Customs officials in Philadelphia made an unexpected discovery on June 18 during a routine inspection of a cargo ship arriving from Buenaventura, Colombia. Port authorities, accompanied by state and federal law enforcement agents, confiscated 16.5 tons of cocaine from the MSC Gayane, which had just completed a month-long journey with stops in Peru, the Bahamas and Panama.
The street value of the drugs seized is estimated to top $1 billion, and there could well be more. On June 19, officials told reporters that they expected the total seizure could exceed 30 tons by the time they complete their search of the ship—which is expected to conclude June 20.
After touring the ship, William McSwain, the US Attorney for the Eastern District of Pennsylvania—whose office is currently fighting a legal battle to prevent a planned safe consumption site from opening in Philadelphia—called it the largest seizure of the cocaine on record for the district.
“This amount of cocaine could kill millions—MILLIONS—of people,” he tweeted. “My Office is committed to keeping our borders secure and streets safe from deadly narcotics.”
It’s a propaganda coup for sure. Yet rather than promoting safety and security, it is more likely that the seizure will promote violence due to the “freelancer effect,” while failing to dent long-term supply.
“Taking that much cocaine out of circulation, you have to ask yourself, what’s going to replace it?”
And David Tomlinson, co-founder of the Philadelphia Drug Users Union, noted that such efforts make life more dangerous for drug users—even in a city with a strong harm reduction foundation.
“These large drug seizures are celebrated as a victory,” he told Filter, “but taking that much cocaine out of circulation, well, you have to ask yourself, what’s going to replace it? Demand isn’t going away, and there will always be someone willing to meet it, even if it means putting poison on the street. We need to start taking a sincere look at the ripple effects these kinds of large-scale drug busts have at street level.”
The drugs on the MSC Gayane were allegedly bound for Europe, where cocaine supplies have recently hit an all-time high; the same principles apply there. However, law enforcement officials and other observers in Philly (as elsewhere in the US) have seen a major uptick in methamphetamine and cocaine use in recent years.
This coincided with the introduction of illicit fentanyl—now near-ubiquitous—into Philadelphia’s street heroin supply, which cut the price of a bag of dope in half (bags of heroin here began to be consistently priced at $5 between late 2015 and early 2016).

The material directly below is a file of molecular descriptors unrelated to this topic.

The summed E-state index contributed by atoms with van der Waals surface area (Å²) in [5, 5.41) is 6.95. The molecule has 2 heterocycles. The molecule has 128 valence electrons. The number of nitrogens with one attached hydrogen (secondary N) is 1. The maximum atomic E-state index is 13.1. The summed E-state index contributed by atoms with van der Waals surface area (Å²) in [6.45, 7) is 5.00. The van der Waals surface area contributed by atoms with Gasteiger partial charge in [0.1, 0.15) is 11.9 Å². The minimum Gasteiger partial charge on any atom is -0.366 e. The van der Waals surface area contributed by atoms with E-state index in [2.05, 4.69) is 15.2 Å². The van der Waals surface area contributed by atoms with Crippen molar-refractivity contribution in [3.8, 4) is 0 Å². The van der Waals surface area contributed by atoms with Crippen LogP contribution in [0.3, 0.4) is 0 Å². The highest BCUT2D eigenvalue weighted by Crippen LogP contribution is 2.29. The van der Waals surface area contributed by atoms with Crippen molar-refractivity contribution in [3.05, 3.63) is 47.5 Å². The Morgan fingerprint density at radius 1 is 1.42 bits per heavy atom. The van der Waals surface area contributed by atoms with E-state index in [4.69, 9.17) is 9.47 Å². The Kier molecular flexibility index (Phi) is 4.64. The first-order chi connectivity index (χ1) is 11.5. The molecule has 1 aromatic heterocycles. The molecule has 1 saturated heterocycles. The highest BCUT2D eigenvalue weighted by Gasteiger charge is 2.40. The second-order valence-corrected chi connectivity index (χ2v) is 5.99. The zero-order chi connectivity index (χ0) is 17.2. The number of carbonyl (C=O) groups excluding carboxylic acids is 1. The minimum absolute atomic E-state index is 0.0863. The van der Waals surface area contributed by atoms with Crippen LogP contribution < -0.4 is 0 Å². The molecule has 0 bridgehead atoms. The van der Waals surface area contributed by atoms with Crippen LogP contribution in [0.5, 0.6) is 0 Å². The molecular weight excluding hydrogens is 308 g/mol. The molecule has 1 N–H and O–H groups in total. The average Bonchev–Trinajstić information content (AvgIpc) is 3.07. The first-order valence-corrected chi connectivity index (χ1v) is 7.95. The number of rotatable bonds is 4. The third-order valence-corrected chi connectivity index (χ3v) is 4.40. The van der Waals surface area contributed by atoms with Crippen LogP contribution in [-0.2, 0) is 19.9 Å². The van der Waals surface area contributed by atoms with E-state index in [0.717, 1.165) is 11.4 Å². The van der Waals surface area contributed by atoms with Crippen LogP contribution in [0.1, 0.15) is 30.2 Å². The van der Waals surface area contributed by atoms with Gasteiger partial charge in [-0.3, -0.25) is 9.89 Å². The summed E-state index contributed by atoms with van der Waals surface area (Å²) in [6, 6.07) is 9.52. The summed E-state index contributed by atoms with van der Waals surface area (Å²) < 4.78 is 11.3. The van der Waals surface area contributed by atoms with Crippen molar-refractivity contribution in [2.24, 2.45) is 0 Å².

Speedballs, combining cocaine and heroin/fentanyl, are now used throughout the city’s Kensington neighborhood. Earlier this year I also encountered, for the first time, crystal methamphetamine for sale on the street in increments as low as $10.
Meanwhile a recent surge in heroin cut with Xylazine, an animal tranquilizer that has been used off-and-on as a cutting agent for decades, has created new hazards.
Dave, a 48-year-old Philly heroin user, recently described his experience after shooting a bag of dope he suspects was cut with the drug. “It’s like, I feel a rush and then the next thing I know I wake up at my desk and look at my watch and 45 minutes had gone by. I don’t even remember feeling tired,” he said. He went on to recall a separate incident in which he shot up in his car, began driving home, and woke up an hour later, parked on the side of the road. He doesn’t remember how he got there.
Experiences like these underline that people will always continue taking drugs, and that hitting one supply will only usher in potentially riskier substances and combinations.
They also show that harm reduction efforts focused on opioid use alone are inadequate. The rapid introduction of new synthetic drugs into the Philly’s open-air markets has caught many in the harm reduction community off-guard. Testing substances for drugs like xylazine and the newest strains of synthetic cannabinoids is nearly impossible without sophisticated lab equipment. And city agencies as well as medical personnel remain hampered in their efforts to get a bead on the risks by the legal complications of acquiring illicit drugs, and the speed with which drug supplies change at street level—accelerated by law enforcement efforts
The introduction of large-scale fentanyl test strip distribution last year, funded by the Philadelphia Department of Public Health, was positive. Yet even these have limited value, given a significant population who now seek out, rather than avoid, the powerful synthetic opioid. Fortunately, specific efforts are now underway to get the strips into the hands of cocaine users who don’t necessarily have opioid tolerance.
While my own testing suggests that fentanyl in retail street cocaine is not ubiquitous, and only present in trace amounts—likely a function of cross-contamination—there have been a small number of fatalities in Philly attributed to fentanyl-adulterated crack.
The bad news is that policymakers continue to focus on supply-side interdiction—such as the huge seizure this week of what by all accounts was unadulterated cocaine—apparently blind to the unintended harmful consequences of such actions.
Photo via the Office of US Attorney William McSwain